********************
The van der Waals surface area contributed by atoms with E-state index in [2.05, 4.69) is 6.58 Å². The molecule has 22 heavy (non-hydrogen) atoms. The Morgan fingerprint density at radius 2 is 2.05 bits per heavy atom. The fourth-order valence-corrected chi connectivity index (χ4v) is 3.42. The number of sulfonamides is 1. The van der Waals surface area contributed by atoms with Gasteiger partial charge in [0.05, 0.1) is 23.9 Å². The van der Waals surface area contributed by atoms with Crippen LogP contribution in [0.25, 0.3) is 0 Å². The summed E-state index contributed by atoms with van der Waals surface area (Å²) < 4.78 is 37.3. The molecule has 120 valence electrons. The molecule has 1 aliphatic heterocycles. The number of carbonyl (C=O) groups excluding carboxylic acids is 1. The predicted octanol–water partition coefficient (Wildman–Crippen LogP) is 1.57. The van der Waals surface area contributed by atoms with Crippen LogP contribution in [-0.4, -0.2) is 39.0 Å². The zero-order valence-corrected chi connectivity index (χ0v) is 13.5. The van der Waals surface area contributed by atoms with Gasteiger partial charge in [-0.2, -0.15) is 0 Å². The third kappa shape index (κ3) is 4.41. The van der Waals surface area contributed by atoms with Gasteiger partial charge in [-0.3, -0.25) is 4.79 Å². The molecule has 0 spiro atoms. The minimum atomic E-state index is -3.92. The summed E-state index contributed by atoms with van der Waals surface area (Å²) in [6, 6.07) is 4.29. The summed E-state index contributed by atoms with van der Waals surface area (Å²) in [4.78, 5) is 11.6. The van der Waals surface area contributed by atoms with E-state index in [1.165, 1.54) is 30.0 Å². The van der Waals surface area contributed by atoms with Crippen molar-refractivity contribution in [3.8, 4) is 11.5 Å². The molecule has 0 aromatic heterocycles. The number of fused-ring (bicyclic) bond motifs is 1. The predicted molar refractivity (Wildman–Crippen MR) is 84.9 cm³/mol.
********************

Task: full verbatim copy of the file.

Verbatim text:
The van der Waals surface area contributed by atoms with E-state index in [2.05, 4.69) is 6.58 Å². The molecule has 22 heavy (non-hydrogen) atoms. The Morgan fingerprint density at radius 2 is 2.05 bits per heavy atom. The fourth-order valence-corrected chi connectivity index (χ4v) is 3.42. The number of sulfonamides is 1. The van der Waals surface area contributed by atoms with Gasteiger partial charge in [0.05, 0.1) is 23.9 Å². The van der Waals surface area contributed by atoms with Crippen LogP contribution in [0.25, 0.3) is 0 Å². The summed E-state index contributed by atoms with van der Waals surface area (Å²) < 4.78 is 37.3. The molecule has 120 valence electrons. The molecule has 1 aliphatic heterocycles. The number of carbonyl (C=O) groups excluding carboxylic acids is 1. The predicted octanol–water partition coefficient (Wildman–Crippen LogP) is 1.57. The van der Waals surface area contributed by atoms with Crippen LogP contribution in [-0.4, -0.2) is 39.0 Å². The zero-order valence-corrected chi connectivity index (χ0v) is 13.5. The van der Waals surface area contributed by atoms with Gasteiger partial charge in [-0.2, -0.15) is 0 Å². The third kappa shape index (κ3) is 4.41. The van der Waals surface area contributed by atoms with Gasteiger partial charge in [-0.3, -0.25) is 4.79 Å². The molecule has 0 spiro atoms. The minimum atomic E-state index is -3.92. The summed E-state index contributed by atoms with van der Waals surface area (Å²) in [6, 6.07) is 4.29. The summed E-state index contributed by atoms with van der Waals surface area (Å²) in [4.78, 5) is 11.6. The van der Waals surface area contributed by atoms with E-state index in [1.165, 1.54) is 30.0 Å². The van der Waals surface area contributed by atoms with Crippen molar-refractivity contribution in [3.8, 4) is 11.5 Å². The molecule has 0 aromatic heterocycles. The number of fused-ring (bicyclic) bond motifs is 1. The predicted molar refractivity (Wildman–Crippen MR) is 84.9 cm³/mol.